One of the Federal Energy Regulatory Commission’s newest commissioners is now its chairman.
President Trump announced that James Danley will take the center role at FERC. He joined the commission as a member in March, but served as general counsel in 2017.
Danly replaces Neil Chatterjee as chairman of the agency which regulates interstate electricity transmission and natural gas infrastructure. Chatterjee has been chair twice during his three-year tenure.
“It’s been the honor of a lifetime to serve as @FERC chairman,” he wrote on Twitter. “I want to congratulate my colleague and friend James Danley who @POTUS has named as chairman. I want to congratulate my colleague and friend James Danly who has named as chairman. We’ve got more work to do and I look forward to continuing to serve out my term as commissioner.”
Danly returned the compliment.
“Neil has truly left his mark on FERC and the energy sector by brokering a significant agreement allowing us to move forward with liquefied natural gas terminals, which helped secure our American energy independence,” he said. “He also made a lasting impact through his commitment to protecting competitive markets, modernizing our policies under PURPA, expediting the approvals of much-needed critical energy infrastructure and so much more. I thank Neil for his leadership, and I look forward to continuing to work with him in this new role.”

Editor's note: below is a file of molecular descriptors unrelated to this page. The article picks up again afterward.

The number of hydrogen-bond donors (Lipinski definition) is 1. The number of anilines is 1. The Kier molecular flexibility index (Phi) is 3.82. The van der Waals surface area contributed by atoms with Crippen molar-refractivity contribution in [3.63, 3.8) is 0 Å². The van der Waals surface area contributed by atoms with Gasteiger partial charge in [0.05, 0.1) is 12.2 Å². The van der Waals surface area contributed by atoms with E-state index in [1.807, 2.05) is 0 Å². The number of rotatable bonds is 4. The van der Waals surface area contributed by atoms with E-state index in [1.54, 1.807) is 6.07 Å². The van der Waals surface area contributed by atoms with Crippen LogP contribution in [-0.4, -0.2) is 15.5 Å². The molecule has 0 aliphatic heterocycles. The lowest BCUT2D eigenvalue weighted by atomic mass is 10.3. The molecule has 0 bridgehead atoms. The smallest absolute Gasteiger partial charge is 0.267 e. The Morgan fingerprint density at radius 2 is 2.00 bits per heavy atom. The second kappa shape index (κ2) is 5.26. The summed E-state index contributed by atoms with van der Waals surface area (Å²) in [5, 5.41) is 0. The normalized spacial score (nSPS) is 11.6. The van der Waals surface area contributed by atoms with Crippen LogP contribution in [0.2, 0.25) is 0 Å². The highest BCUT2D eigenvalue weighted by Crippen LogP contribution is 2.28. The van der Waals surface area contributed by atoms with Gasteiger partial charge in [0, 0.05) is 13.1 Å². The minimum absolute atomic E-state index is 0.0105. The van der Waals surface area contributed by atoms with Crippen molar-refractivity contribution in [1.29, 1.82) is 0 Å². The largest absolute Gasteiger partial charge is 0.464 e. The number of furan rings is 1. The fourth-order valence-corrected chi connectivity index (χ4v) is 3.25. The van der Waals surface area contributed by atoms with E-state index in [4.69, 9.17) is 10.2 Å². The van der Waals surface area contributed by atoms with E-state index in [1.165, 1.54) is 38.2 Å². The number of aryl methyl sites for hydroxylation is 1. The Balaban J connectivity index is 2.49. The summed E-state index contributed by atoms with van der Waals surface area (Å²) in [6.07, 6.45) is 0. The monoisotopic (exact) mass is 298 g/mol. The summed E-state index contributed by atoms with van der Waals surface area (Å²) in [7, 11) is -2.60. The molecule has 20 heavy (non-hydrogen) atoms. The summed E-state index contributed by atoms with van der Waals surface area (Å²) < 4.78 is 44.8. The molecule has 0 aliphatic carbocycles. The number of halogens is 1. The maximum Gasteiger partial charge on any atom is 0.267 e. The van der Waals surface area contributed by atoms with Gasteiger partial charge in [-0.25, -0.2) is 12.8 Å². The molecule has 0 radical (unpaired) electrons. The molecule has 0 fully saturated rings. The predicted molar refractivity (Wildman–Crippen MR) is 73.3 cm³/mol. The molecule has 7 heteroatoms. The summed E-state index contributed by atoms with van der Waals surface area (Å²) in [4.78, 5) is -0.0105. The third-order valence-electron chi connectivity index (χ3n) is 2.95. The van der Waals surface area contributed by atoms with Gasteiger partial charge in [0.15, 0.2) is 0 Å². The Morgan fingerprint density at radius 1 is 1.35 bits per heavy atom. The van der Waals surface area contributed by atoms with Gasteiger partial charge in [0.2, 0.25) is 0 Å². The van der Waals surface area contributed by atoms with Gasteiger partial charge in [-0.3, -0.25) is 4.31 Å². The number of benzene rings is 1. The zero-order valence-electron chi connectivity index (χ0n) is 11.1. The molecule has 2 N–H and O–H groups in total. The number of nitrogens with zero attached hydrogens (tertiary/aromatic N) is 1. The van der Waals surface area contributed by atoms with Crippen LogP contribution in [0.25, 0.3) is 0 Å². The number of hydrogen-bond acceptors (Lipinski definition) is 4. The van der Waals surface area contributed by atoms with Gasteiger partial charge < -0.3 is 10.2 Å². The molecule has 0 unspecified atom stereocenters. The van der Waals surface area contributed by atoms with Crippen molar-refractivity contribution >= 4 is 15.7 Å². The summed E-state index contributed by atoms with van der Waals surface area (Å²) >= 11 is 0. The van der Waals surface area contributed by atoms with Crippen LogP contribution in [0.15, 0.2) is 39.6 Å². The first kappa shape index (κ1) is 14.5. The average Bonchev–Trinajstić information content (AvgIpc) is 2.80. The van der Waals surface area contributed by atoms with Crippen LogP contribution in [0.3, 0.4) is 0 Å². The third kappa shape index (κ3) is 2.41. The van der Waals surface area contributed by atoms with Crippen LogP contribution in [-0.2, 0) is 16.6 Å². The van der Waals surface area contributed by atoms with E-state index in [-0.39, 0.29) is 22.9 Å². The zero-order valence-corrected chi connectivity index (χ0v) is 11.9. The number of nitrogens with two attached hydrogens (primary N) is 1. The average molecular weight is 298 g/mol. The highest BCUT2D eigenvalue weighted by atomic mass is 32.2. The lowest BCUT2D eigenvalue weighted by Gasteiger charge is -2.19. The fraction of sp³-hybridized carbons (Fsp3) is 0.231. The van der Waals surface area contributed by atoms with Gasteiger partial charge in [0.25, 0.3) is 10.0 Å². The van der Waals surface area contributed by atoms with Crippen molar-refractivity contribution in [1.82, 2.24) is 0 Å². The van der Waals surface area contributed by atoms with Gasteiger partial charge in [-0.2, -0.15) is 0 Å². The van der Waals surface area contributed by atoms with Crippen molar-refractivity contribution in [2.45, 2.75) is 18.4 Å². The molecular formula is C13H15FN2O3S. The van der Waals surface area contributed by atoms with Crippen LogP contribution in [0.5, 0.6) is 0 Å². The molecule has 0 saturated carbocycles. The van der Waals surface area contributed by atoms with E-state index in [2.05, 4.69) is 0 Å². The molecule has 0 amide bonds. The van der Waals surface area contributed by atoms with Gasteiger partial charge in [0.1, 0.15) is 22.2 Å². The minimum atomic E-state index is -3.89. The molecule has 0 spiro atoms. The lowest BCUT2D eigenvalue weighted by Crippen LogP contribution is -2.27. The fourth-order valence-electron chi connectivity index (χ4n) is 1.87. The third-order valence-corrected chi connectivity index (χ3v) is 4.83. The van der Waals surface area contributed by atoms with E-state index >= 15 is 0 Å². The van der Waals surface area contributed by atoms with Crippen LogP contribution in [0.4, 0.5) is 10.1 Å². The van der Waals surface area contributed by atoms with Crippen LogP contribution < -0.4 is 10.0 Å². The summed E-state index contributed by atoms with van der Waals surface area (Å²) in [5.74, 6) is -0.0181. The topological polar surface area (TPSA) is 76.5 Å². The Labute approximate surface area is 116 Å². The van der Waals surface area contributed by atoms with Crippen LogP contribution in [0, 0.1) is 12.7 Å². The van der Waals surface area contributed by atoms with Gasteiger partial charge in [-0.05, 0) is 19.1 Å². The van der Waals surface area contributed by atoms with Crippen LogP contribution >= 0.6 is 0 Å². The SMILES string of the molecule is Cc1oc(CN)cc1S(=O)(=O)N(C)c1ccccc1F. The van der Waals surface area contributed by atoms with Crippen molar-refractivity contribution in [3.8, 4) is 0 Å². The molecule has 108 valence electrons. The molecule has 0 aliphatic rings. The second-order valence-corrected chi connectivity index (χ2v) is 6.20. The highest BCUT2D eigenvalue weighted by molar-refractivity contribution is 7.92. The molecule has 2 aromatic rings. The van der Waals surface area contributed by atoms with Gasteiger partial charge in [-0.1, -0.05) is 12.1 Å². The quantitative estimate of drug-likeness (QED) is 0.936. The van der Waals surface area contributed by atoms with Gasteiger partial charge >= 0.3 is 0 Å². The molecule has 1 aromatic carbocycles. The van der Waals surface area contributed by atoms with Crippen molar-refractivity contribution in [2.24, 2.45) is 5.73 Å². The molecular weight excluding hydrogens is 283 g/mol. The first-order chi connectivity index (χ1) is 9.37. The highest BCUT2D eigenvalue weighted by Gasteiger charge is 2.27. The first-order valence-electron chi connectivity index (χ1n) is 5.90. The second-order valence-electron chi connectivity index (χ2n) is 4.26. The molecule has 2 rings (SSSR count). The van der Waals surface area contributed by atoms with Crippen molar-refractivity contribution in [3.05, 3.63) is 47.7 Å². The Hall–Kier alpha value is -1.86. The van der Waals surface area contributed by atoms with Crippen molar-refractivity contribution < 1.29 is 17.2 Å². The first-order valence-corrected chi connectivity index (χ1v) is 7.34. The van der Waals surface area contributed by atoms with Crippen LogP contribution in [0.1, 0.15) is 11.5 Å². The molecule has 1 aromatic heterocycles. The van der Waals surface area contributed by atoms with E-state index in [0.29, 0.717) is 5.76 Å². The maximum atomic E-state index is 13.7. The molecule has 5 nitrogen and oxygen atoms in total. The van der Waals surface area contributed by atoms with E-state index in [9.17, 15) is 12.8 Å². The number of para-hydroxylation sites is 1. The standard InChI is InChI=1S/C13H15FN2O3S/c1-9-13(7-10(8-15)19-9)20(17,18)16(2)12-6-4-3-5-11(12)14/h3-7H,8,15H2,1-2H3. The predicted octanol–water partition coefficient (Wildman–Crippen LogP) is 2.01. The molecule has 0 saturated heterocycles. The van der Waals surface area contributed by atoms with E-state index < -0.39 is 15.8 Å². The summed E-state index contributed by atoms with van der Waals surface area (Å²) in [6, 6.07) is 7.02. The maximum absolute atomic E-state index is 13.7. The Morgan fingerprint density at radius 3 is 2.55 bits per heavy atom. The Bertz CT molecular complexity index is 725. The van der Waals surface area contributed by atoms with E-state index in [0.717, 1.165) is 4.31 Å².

The mutual admiration doesn’t reveal a possible negative undercurrent in the change. The Washington Examiner reported that Trump replaced Chatterjee because the chairman had appeared to publicly favor carbon pricing in combating climate change.
Prior to joining the Commission, he
was a member of the energy regulation and litigation group at Skadden, Arps,
Slate, Meagher and Flom LLP.
Prior to this Danly served as law clerk to Judge Danny Boggs at the U.S. Court of Appeals for the Sixth Circuit. He was a managing director of the Institute for the Study of War, a military think tank in Washington, D.C., and served an International Affairs Fellowship at the Council on Foreign Relations.